Nested forms are a bitch. Here are some tips to get it working with Javascript

This article is deprecated.I've marked this article as deprecated. It is either because the gem or plugin discussed in this article is no longer maintained, or I've changed my opinion on it. This article is here only as an historic reference.

Nested Forms

The old subject of nested forms comes back again to hunt me. Rails 2.3 has the new and shiny accepts_nested_attributes_for feature. I like it, but there are some things to take into consideration. Adding a child object through javascript remains a bitch to tackle. So I sat down and wrote some javascript. Here is what I came up with. Not sure if I'm going to release this a plugin though.

First of, build the models. I have a project with many stages:

class Project < ActiveRecord::Base
  validates_presence_of :name
  has_many :stages
  accepts_nested_attributes_for :stages, :allow_destroy => true
end

class Stage < ActiveRecord::Base
  validates_presence_of :title
  belongs_to :project
end

Here is what the form partial for the project looks like:

- form_for @project do |form|
  %p
    = form.label :name
    = form.text_field :name
  #stages
    - form.fields_for :stages do |fields|
      = render :partial => "stage", :locals => { :form => fields }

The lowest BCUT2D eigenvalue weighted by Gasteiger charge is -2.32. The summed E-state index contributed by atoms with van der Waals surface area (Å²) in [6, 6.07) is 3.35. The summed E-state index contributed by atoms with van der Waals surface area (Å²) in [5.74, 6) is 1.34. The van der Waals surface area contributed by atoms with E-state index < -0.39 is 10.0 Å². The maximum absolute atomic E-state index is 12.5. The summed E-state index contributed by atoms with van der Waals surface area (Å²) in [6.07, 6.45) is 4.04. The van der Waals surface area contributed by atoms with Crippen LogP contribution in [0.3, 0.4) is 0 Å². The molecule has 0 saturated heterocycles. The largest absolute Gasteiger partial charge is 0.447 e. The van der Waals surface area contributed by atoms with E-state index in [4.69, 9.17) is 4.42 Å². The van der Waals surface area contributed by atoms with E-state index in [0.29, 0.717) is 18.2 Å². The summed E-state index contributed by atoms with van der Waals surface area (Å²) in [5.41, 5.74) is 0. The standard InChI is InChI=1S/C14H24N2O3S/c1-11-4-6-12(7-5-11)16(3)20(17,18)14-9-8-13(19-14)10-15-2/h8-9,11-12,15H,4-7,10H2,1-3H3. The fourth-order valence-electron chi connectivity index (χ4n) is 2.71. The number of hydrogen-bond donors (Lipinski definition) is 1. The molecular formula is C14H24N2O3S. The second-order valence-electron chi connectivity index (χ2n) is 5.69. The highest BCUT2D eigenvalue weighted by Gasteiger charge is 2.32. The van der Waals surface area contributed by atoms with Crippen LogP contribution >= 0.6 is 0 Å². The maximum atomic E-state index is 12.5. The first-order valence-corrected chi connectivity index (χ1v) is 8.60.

%p= partial_button(f, :stage, "Add stage")

And the stage partial:

.stage[form.object]
  %p
    = form.label :title
    = form.text_field :title
  %p= remove_partial(form, "Remove stage")

Ok, so nothing to scary there. Nice clean views. Those two helper methods might be scary though. But apart from that, it's actually quite normal.

Notice that the square brackets used at the first line of the stage partial either adds a class "new_stage" or "stage_X" (where X is the id of an existing stage object).

Let's see what's inside the partial_button method!

def partial_button(form, attribute, link_name)
  returning "" do |out|
    base      = form.object.class.to_s.underscore
    singular  = attribute.to_s.underscore
    plural    = singular.pluralize
    id        = "add_nested_partial_#{base}_#{singular}"
    form.fields_for attribute.to_s.classify.constantize.new do |field|